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Ankit Tanna
Ankit Tanna

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JavaScript: Avoid Run-Time Console Errors

I HATE RUN-TIME CONSOLE ERRORS

Here, I have said it in big bold capital letters. Usually they arise because you try to access a property of undefined or null.

You must have been aware of this dreadful image:
Web console run-time error image

This happens usually when we try to do something like this:

function printPersonDetails(person) {
   console.log(person.age);
}

printPersonDetails(undefined);
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As soon as you pass person as undefined the clock of the doomsday starts ticking and at any moment when this function is triggered, you shall see the run-time error.

You might argue that you could write unit tests but since JavaScript provides all the fallback mechanisms in place then why wait for unit tests to be written.

Option 1 - Use default values for function parameters

This is the least a developer should do.

Before

function add(a, b, c) {
   return a + b + c;
}

add(1, undefined, 2); // Run-time error
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After

function add(a=0, b=0, c=0) {
   return a + b + c;
}

add(1, undefined, 2); // Run-time error
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Providing default values to parameters is a good practice.

Option 2 - Nullish coalescing operator (??)

This (??) new symbol is a life saver. This is a logical operator that returns RHS operator if LHS is null/undefined.
RHS/LHS - right/left hand side (duh!)

I 💗 this feature!

function add(a, b, c) {
 const valOfA = a ?? 0;
 const valOfB = b ?? 0;
 const valOfC = c ?? 0;
 return a + b + c;
}

add(null, undefined, null); // Run-time error
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Option 3 - Logical Nullish assignment operator (??=)

This (??=) new symbol is another life saver. The logical nullish assignment (x ??= y) operator only assigns if x is nullish (null or undefined).

I 💗 this feature!

function printPersonDetails(person) {
   person.age ??= 0;
   console.log(person?.age); // 0 and no run-time error
}

printPersonDetails({age: undefined});
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Option 4 - Destructuring and Rest defaults

This option is also pretty handy but can take some time to wrap your head around.

Before

var tmp = getSomeRecords();

var first = tmp[0];
var second = tmp[1];

var firstName = first.name;
var firstEmail = first.email !== undefined ? first.email : "nobody@none.tld";

var secondName = second.name;
var secondEmail =
  second.email !== undefined ? second.email : "nobody@none.tld";

function getSomeRecords() {
    return [
      {
        name: "a",
        email: "a@gmail.com",
      },
      {
        name: "b",
        email: "b@gmail.com",
      },
    ];
}
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After

var [
  {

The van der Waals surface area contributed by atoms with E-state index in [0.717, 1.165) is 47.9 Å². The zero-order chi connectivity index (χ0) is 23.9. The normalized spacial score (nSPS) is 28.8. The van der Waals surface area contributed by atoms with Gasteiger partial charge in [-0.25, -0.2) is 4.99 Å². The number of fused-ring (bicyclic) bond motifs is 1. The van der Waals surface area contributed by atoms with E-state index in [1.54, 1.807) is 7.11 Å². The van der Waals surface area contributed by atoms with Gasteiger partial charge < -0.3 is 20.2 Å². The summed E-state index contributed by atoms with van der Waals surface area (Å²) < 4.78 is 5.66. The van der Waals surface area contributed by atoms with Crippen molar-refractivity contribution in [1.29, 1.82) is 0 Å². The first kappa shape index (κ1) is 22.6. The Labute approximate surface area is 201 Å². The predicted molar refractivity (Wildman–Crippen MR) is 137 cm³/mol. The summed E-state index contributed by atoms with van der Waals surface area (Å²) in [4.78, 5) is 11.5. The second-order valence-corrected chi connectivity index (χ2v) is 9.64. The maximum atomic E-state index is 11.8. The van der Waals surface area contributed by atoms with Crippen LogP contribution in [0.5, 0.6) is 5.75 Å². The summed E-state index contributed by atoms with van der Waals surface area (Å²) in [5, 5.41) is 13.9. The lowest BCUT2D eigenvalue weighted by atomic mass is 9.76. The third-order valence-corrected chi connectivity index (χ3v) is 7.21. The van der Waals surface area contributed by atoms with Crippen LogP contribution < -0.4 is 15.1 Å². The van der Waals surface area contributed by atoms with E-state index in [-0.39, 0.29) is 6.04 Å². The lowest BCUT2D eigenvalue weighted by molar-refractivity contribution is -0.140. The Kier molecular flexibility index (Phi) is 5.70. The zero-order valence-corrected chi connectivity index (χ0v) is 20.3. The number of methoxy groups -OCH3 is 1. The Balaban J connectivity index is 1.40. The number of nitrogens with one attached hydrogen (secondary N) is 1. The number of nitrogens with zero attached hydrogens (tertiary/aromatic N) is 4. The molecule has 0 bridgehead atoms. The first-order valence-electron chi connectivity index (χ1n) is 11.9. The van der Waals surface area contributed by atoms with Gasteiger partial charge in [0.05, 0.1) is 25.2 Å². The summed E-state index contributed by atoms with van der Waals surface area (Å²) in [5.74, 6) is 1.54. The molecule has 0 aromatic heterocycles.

name: firstName,
    email: firstEmail = "nobody@none.com"
  },
  {
    name: secondName,
    email: secondEmail = "nobody@none.com"
  }
] = getSomeRecords();

function getSomeRecords() {
  return [
    {
      name: "a"
    },
    {
      name: "b",
      email: "b@gmail.com",
    },
  ];
}
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The same rest parameter concept can be applicable to function parameters as well.

Before

function printPersonDetails(person) {
   console.log(person.age);
   console.log(person.name);
}

printPersonDetails(undefined); // 💥 💥 Blast!!!
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After

function printPersonDetails({
   age: age = 0,
   name: name = 'john doe'
}) {
   console.log(age);
   console.log(name);
}

printPersonDetails(undefined); // Works

// OR if you are lazy to repeat properties
function printPersonDetails({
   age = 0,
   name = 'john doe'
}) {
   console.log(age);
   console.log(name);
}

printPersonDetails(undefined); // Works
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The above technique can also be useful if you have more than 3 parameters in your function and you don't like remembering the sequence of them (I don't). This feature is known as named-parameters.

Option 5 - Use Elvis(?) operator

I hate this option but I will still list it.

function printPersonDetails(person) {
   console.log(person?.age); // undefined and no run-time error
}

printPersonDetails(undefined);
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But what if person is not undefined and you tried to access a property inside age but age turns out to be undefined/null?

Option 5.1 Use Elvis(?) operator AND Non-Null Assertions (TypeScript 3.9 onwards only)

function printPersonDetails(person) {
   console.log(person?.age!.unit); // undefined and no run-time error
// OR
console.log((person?.age).unit); // undefined and no run-time error
}

printPersonDetails({ age: undefined });
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The (...) or ! provide the non-null assertions

These techniques are the ones that needs to be followed to avoid embarrassing production run-time errors on your console.

I have a small YouTube channel named EverydayJavaScript. Please do subscribe to the channel if you liked this post.

Happy error-free coding!

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